Providing for Consideration of H.R. 1644, Supporting Transparent Regulatory and Environmental Actions in Mining Actby Representative Earl L. "Buddy" Carter
Posted on 2016-01-12
CARTER of Georgia. Mr. Speaker, I thank the gentleman.
Mr. Speaker, I rise today in support of this rule and passage of S.J. Res. 22, which provides congressional disapproval on EPA's extreme overreach with their waters of the U.S. rule.
Last June, the EPA published its final orders of the U.S. rule that would virtually give them authority over any place water flows or accumulates. This would include driveways, ditches, manmade ponds, and even our watered lawns.
Currently, private and public entities spend an average of $271,000 and wait an average of 788 days to obtain permits from the EPA for projects currently under its jurisdiction. Expanding EPA's authority in this unprecedented way would be extremely devastating to landowners, especially farmers, and make devastating statistics even worse.
With this bill, Congress would nullify this ridiculous rule and continue to provide Americans with personal control over their property. Property is not an asset that can be taken control of on the whim of a government agency. Property rights are an essential natural right of every American, and this fact has been embedded in our country's DNA since its beginning.
I urge my colleagues to support this rule and S.J. Res. 22 so we can prevent this terrible law from infringing on the natural rights of all Americans.
Mr. McGOVERN. Mr. Speaker, I yield myself such time as I may consume.
I have heard a couple of speakers now talk on this, and I think some of the confusion might be cleared up if they actually read the rule.
The gentlewoman from Washington who spoke earlier talked about that this would regulate puddles. Well, the [[Page H306]] clean water rule does not regulate puddles. In fact, numerous comments were submitted to EPA asking the Agency specifically to exclude puddles. I have got good news for you: the final rules does just that, and the clean water rule does not regulate most ditches either. We might as well get those facts on the table.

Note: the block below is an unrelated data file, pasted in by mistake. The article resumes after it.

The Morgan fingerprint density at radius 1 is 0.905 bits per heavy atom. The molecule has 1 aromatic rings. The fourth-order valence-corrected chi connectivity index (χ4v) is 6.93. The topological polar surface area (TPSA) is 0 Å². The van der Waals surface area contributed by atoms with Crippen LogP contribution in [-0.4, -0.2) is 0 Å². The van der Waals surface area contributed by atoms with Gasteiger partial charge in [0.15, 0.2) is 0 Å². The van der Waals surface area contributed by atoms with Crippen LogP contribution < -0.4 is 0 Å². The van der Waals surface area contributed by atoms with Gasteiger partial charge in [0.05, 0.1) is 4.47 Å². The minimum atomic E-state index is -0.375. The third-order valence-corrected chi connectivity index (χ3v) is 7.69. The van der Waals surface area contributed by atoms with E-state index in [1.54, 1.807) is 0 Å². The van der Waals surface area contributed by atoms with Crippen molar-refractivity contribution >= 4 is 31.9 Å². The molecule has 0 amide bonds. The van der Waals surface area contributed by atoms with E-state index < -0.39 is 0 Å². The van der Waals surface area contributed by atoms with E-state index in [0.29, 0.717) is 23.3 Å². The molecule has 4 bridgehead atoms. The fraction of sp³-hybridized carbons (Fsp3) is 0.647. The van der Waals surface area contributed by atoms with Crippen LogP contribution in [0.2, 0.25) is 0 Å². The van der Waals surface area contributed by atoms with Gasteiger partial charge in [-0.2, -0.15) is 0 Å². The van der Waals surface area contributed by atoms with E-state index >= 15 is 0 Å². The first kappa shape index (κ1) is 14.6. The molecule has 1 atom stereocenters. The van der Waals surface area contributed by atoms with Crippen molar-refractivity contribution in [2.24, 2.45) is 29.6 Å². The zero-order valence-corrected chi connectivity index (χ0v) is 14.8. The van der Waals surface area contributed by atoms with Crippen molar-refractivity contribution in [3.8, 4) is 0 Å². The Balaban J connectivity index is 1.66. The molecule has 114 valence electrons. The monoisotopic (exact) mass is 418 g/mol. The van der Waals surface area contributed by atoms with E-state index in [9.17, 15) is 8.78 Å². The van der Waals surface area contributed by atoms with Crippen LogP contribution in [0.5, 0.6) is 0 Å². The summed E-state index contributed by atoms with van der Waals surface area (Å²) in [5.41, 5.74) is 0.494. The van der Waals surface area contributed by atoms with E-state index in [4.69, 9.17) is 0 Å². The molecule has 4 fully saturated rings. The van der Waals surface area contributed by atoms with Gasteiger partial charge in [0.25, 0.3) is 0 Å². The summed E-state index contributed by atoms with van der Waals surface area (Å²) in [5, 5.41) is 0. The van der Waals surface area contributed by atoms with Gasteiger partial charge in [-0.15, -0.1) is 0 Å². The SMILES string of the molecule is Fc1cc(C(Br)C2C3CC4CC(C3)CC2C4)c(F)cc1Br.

I would urge my colleagues on the other side that maybe they ought to read the rule before they come up with a bill like the one they came up with.
Mr. Speaker, I don't know what else to say, other than the fact that this process stinks. Again, two closed rules and a structured rule on the third bill.
We have a controversial bill on Iran that is one of the most partisan pieces of legislation on foreign policy that has been brought to this floor by my Republican friends. It is really frustrating because I think there is a lot of common ground on holding Iran accountable where Democrats and Republicans could come together and actually craft something that had, if not unanimous support, almost unanimous support. I think that would be a powerful signal to send not only to Iran, but to the rest of the world. But instead of going down that road, my Republican friends decided to squander that opportunity and come up with a political sound bite.
The same goes for the two environmental bills that are being brought before this House. They are going nowhere, but they are nice sound bites, and they may please a particular special interest, but this is not serious legislating.
I am going to say to my colleagues again, I know you are going on your retreat this week, and maybe there ought to be a side meeting that some of my friends have about what it is that they think we ought to be doing here in this Chamber and what it is that they think that their job ought to be. I would suggest that it has to be about more than just political sound bites and messaging bills.
There is a lot that we need to get done. That requires us working together. I won't get everything I want and you may not get everything you want, but we need to figure out a way to make this place work because it is not working. There is a reason why the approval rating of Congress is like in the negative numbers. It is because people see consistently nothing but political sound bites and messaging bills come to the floor and get voted on and we debate them passionately, but they go nowhere. I think people would like us all better, Democrats and Republicans, if we actually accomplished something.
I hope you go on your retreat and you kind of reflect on that, and maybe you will come back the week after with a new outlook. Maybe all of these promises from the Speaker of the House and the previous Speaker of the House about a more open process about regular order will be more than words when you come back.
I would finally say again that I urge my colleagues to vote ``no'' on the previous question so we can bring up this commonsense bipartisan bill to basically prevent those who are on the terrorist watch list from being sold guns.
Again, I, for the life of me, don't understand why it is so controversial, but in this House of Representatives it is.
Vote ``no'' on the previous question. Vote ``no'' on this closed rule, and reject this closed process.
I yield back the balance of my time.